Most revolutions have a striking, photogenic face: Nelson Mandela, Che Guevara, Vanilla Ice. One-day cricket's was bloated, harsh and moustachioed. But Mark Greatbatch's place in history, as the first pinch-hitter of real substance, can't be denied. Four years before Sanath Jayasuriya there was Greatbatch, flogging bowlers over the top, sweating out a period of dismal form, taking New Zealand beyond their wildest dreams in the 1992 World Cup.
Pinch-hitting, facilitated by the 15-over field restrictions - only two fielders allowed outside the circle - that first appeared in South African domestic one-dayers in the mid-1970s, were adopted by World Series Cricket in 1977-78, and eventually standardised in 1995, overturned one-day norms and mores.
The key overs were now 0-15, not 41-50; the new ball, once the implement with which bowlers held court, was now a batsman's weapon. The inevitable killing of the golden goose meant a silly season of unlikely openers - Phil DeFreitas, Matthew Hart, David Brain - but elsewhere on the ranch were even more profitable progeny: a breed of middle-order strokemakers led by Sachin Tendulkar and Mark Waugh were promoted to show that the best way was to go through the circle with finesse, not over it with force.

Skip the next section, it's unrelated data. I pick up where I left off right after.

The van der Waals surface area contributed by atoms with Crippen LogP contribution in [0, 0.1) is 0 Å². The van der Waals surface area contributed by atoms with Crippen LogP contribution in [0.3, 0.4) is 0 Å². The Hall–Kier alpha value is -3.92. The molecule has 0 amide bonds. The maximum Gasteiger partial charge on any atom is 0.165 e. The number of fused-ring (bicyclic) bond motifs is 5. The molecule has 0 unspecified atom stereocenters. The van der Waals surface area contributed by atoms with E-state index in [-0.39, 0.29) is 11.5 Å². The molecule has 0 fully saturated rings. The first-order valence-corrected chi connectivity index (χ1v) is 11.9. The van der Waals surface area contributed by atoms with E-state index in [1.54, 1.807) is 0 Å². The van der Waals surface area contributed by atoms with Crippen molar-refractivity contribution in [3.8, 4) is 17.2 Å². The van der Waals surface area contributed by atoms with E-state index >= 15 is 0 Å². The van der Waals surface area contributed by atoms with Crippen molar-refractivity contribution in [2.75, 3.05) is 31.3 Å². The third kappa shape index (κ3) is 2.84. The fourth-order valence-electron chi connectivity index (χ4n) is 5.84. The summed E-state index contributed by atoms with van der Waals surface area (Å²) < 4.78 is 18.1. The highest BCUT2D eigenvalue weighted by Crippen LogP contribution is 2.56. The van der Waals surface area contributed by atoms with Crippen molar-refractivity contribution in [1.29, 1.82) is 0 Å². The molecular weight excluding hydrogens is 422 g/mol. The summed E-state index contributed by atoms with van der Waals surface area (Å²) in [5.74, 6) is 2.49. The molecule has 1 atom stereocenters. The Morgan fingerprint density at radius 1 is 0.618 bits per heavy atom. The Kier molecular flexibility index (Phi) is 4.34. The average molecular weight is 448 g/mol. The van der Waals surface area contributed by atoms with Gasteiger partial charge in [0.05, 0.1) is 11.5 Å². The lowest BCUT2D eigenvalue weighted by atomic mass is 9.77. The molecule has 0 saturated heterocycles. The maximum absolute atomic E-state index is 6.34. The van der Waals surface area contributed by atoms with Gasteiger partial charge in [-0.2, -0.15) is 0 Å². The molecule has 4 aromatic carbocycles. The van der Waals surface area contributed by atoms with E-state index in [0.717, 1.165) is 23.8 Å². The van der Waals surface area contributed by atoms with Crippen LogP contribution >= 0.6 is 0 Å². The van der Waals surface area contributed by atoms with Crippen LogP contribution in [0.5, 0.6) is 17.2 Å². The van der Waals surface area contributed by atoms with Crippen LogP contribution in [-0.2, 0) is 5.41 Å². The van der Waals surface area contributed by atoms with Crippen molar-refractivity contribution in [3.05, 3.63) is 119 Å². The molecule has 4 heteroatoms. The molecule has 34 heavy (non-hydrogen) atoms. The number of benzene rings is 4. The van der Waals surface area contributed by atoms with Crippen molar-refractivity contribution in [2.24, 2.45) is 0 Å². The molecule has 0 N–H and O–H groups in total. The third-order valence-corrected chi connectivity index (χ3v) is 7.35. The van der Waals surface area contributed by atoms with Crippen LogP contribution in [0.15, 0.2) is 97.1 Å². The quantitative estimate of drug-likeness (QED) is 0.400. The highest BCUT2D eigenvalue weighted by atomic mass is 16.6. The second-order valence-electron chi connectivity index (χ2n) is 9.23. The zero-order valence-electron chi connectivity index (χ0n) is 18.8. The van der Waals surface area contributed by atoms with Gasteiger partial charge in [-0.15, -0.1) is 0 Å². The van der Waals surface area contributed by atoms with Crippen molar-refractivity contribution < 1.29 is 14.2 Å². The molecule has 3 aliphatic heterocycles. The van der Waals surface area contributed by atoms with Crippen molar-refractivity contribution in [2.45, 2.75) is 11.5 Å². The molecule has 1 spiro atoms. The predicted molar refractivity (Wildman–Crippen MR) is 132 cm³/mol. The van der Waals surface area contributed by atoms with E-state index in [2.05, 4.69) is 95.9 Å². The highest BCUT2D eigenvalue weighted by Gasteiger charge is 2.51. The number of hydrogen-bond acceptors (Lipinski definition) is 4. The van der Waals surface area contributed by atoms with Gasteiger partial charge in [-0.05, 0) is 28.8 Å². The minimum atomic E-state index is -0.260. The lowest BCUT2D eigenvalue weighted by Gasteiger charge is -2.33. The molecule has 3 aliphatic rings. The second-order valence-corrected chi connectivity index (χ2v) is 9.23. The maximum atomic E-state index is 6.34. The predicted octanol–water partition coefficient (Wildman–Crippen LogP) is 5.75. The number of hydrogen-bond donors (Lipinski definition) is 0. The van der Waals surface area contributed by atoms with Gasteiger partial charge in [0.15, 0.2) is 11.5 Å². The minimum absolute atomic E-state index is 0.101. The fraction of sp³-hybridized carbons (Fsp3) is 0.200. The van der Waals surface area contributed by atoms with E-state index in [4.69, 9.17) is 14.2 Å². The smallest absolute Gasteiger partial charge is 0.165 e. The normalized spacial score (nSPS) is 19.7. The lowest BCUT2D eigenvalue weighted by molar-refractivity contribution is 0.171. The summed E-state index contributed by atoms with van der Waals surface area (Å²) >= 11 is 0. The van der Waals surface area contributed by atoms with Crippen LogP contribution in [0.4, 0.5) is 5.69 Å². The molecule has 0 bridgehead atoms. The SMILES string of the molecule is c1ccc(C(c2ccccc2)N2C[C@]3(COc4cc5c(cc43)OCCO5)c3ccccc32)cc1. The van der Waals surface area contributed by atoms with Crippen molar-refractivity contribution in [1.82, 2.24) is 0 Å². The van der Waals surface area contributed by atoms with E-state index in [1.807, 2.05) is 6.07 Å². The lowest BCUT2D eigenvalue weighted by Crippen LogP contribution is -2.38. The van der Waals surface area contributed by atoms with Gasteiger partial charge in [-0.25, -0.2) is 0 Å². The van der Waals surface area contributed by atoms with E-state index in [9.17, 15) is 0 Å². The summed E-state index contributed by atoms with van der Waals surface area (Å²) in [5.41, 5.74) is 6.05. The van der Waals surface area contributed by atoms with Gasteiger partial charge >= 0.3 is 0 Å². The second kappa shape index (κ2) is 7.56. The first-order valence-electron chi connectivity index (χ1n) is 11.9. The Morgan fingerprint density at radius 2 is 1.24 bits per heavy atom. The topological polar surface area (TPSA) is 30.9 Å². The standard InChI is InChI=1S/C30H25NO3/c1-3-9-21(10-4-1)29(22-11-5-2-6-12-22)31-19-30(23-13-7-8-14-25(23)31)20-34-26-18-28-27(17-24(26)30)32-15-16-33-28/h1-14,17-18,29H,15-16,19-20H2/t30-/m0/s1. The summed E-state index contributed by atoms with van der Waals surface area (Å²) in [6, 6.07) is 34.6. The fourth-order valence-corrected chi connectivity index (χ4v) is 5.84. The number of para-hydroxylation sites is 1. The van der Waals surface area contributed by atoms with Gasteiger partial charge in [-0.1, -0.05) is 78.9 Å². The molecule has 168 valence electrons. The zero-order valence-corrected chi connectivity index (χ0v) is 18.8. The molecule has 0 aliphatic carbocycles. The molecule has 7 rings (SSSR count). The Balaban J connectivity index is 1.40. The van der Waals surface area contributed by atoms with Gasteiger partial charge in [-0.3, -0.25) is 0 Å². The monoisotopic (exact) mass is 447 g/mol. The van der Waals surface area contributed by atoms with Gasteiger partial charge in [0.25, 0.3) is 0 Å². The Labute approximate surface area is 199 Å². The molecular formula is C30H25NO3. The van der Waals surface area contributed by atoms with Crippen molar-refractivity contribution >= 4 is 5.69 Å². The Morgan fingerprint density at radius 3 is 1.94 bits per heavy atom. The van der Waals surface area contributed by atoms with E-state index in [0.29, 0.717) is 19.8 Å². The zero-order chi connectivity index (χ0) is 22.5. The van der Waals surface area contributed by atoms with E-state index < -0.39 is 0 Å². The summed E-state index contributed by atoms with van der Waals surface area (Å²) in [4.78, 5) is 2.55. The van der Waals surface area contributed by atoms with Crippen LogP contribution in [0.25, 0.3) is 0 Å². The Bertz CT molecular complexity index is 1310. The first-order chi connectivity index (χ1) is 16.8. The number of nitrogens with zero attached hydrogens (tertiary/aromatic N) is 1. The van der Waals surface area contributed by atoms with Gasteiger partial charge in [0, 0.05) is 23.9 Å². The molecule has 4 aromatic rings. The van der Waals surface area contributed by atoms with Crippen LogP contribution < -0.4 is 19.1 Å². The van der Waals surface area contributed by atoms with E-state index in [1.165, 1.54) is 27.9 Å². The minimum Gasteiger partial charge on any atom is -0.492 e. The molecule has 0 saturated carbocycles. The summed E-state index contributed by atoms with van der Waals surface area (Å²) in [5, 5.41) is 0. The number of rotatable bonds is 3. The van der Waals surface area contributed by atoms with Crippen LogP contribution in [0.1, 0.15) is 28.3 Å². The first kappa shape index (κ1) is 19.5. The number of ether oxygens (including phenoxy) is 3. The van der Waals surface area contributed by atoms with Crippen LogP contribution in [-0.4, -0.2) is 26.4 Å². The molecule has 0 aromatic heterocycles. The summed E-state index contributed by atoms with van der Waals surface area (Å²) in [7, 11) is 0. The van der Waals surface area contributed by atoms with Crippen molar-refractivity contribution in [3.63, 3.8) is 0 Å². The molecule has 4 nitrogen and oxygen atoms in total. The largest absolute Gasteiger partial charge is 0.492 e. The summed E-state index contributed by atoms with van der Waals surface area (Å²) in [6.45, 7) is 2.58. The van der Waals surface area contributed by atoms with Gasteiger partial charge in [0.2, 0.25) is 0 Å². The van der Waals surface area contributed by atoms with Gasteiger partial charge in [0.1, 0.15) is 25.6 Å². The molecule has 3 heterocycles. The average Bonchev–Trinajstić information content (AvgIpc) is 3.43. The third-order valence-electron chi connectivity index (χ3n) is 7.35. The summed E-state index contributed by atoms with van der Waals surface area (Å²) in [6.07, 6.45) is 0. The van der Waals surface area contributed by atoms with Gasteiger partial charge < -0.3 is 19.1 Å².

But while the first 15 overs got eminently watchable - if it's run-scoring that you wanted to watch - the middle overs remained dull and predictable, with batsmen biding time till the death. So to spice up overs 20-40, Powerplays were born in 2005: The field restrictions were mandatory for the first 10 overs, after which the bowling captain could decide when to apply them for another five-over period.
The odds were stacked against the bowlers, but not heavily enough for the ICC, who in 2008 brought in the batting Powerplay. Many thought this would break bowlers' spines, but that hasn't quite happened, and batting sides haven't quite consistently mastered the art of just when to take their Powerplay, often losing wickets in a clatter in an attempt to up the rate.